- The Washington Times - Monday, March 6, 2000

The editors at the New England Journal of Medicine cried mea culpa last month, asking our forgiveness for what top editor Dr. Marcia Angell enigmatically referred to as "the most serious mistake for which we have had to apologize."
The transgression? The editors claimed they had violated their own publication's policy 19 times over the past three years by permitting researchers with potential financial conflicts of interest to author review articles on the safety and efficacy of pharmaceuticals.
Ostensibly this apology and reaffirmation of standards was meant to keep science free of bias and improve the quality and credibility of the research published in one of the nation's most prestigious medical journals. Unfortunately, however, this "confession" only highlighted an ill-advised policy that consigns research to being judged not on its scientific merits, but rather on whether a purported conflict of interest contaminated the quality of the work.
The Journal's policy requires it to select for its pharmaceutical review columns only authors who have no recent history of research grants, consultant fees or any other financial exchange with companies that manufacture the drugs being reviewed. The policy applies not only to funding of the researcher in question (here the Journal adhered to its policy) but also to funding to the institution that employs the author (this was not enforced, and was the focus of the apology). Thus, the Journal is chastising itself for failing to disqualify an author whose department or medical school as opposed to the researcher himself had at some point accepted corporate research money. In fact, requiring such financial disclosure does not promote good science nor does it serve to eliminate all or most sources of bias.
First, there is the question of financial conflict of interest at the New England Journal of Medicine itself. The vast majority of the institution's estimated $20 million annual budget comes from pharmaceutical company advertisements. How in good faith can the editors disqualify authors on the basis of financial ties when they themselves have their salaries paid by the same companies?
Second, the term "conflict of interest" encompasses far more than the potential bias linked to corporate-sponsored research. If Researcher A is required to dis- close that he has consulted for Pfizer, and is thus disqualified as an author, why should Researcher B, whose stock portfolio may be 80 percent Pfizer be considered unbiased and acceptable? Is the next step in author disclosure going to be a tell-all of personal and family members' investment portfolios?
Where does the attempted exorcism of conflict of interest for researchers stop? And why is its scope restricted to financially driven bias? In a 1993 commentary entitled "Conflict of Interest: The New McCarthyism in Science" published in the Journal of the American Medical Association, Dr. Kenneth Rothman presented a stinging critique of the financial disclosure requirements of scientific journals, noting that many potential biases other than financial ones abound.
Should authors who write about homosexuality and AIDS be required to reveal their sexual preference? Should researchers assessing the health benefits and risks of alcohol be required to divulge if they are Mormons? Should researchers funded by ideologically fueled foundations hostile to profit-making enterprises of all kinds be considered suitable as authors for assessing the value of pharmaceuticals? As Dr. Rothman noted, "Like McCarthyism in the l950s, this frenzy of credential checking is apt to get way out of hand."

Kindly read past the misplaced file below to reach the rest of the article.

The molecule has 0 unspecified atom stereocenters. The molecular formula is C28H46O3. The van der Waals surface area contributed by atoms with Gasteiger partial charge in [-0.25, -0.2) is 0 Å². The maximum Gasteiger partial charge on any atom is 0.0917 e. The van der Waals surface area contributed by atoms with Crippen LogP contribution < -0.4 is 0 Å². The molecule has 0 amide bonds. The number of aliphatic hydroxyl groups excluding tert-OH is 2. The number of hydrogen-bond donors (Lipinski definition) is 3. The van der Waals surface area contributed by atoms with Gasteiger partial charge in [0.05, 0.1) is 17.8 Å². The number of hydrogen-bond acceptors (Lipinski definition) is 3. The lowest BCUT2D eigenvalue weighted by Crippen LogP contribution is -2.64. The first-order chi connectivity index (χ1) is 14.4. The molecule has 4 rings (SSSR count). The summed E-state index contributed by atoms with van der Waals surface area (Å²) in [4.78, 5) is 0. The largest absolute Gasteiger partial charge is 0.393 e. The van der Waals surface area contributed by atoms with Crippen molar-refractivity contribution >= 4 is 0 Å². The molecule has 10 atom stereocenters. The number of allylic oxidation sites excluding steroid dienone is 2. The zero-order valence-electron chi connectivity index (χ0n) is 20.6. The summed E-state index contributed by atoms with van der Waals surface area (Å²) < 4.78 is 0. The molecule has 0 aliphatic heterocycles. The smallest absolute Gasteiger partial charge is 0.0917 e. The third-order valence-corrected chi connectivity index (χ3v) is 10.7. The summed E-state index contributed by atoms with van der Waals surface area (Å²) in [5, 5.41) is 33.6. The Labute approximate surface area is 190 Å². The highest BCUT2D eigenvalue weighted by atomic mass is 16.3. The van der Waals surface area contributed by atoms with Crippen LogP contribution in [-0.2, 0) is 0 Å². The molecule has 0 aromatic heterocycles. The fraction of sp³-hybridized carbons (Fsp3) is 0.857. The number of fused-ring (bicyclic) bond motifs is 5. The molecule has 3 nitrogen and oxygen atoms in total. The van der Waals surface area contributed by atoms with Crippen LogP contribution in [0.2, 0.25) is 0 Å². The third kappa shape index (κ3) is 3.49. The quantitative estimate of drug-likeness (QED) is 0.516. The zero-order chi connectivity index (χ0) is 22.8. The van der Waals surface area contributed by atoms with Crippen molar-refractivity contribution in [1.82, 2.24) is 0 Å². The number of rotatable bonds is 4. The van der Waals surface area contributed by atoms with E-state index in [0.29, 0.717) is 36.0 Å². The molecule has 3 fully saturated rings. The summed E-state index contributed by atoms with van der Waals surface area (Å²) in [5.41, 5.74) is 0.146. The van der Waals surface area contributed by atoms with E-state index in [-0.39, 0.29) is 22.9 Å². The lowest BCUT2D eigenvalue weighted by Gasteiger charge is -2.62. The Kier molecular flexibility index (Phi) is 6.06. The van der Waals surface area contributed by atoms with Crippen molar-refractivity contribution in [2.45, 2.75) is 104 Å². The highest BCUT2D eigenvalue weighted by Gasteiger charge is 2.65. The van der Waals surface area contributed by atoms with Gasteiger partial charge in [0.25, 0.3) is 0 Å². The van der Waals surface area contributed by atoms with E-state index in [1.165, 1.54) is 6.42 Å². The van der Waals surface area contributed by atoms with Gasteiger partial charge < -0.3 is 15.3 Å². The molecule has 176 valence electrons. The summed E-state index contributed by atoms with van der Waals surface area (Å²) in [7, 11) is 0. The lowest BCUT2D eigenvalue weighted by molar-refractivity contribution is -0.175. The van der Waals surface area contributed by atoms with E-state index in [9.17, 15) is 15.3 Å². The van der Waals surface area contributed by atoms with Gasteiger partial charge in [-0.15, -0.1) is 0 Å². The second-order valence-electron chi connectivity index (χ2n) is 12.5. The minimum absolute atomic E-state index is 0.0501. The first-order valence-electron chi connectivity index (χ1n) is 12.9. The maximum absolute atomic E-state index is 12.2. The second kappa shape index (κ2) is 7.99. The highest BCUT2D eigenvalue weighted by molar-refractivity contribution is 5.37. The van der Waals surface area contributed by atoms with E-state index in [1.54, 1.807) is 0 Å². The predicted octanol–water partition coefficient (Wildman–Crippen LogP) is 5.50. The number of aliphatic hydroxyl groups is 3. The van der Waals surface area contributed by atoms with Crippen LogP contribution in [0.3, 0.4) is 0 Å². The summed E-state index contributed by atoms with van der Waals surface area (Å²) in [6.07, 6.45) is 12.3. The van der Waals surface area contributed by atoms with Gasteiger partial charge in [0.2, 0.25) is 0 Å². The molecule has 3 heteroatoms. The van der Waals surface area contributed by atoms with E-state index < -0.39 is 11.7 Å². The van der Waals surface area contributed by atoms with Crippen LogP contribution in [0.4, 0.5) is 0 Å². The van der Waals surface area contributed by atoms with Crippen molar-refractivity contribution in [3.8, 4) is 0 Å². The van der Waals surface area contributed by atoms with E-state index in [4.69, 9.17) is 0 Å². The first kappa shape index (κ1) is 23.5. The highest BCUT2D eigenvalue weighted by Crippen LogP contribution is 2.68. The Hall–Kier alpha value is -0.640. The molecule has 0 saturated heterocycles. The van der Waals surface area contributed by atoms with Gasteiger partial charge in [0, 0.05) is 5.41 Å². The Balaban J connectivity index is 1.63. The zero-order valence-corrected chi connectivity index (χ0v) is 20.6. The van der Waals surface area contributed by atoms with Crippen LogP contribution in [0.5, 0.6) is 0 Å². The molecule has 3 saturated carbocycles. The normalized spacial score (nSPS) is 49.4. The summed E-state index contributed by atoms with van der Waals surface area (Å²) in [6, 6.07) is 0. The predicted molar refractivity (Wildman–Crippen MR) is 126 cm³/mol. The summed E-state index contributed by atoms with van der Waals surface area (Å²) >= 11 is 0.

Policies that exclude as authors any and all who have even the remotest form of funding from industry leave a highly self- selected group of potential authors remaining in the pool. Perhaps those who remain eligible because they had no financial ties with drug companies were not selected as consultants because of an inferior academic record. Or perhaps because they had obvious antipathy to what they view as "obscene profits" of the pharmaceutical industry. Are these scientists free of conflict of interest?
What is ultimately most insulting and demeaning about the so-called conflict of interest rules of financial disclosure is (a) they, at least subtly, discredit the purged authors without giving them a chance at self-defense and (b) they disparage the integrity of the time-honored scientific peer review process where a work is submitted to a panel of peers who judge the submission, usually anonymously, not by its funding, but by its merits. (Should the peer reviewers also be screened for possible financial ties?) Further, as Dr. Rothman noted, "judging someone's work by the funding source, or by any other characteristic other than the content, raises an ethical problem… . [a problem] similar in principle to the discredited practice of judging college applicants by their photographs."
If medical research is funded by Merck or Lily or Zeneca and is approved in an independent peer review process at the New England Journal of Medicine or any other such journal, why should it matter to the reader who funded it or what the relationship is between the author or the author's institution and the companies?
Bias stems from many sources other than financial ties, including being academically wed to a research hypothesis after years of commitment to it. The integrity of science relies on the rigors of the scientific process. The quixotic purge of corporate-funded research is no substitute for scientific scrutiny. If only it were that easy.

Dr. Elizabeth M. Whelan is president of the American Council on Science and Health.



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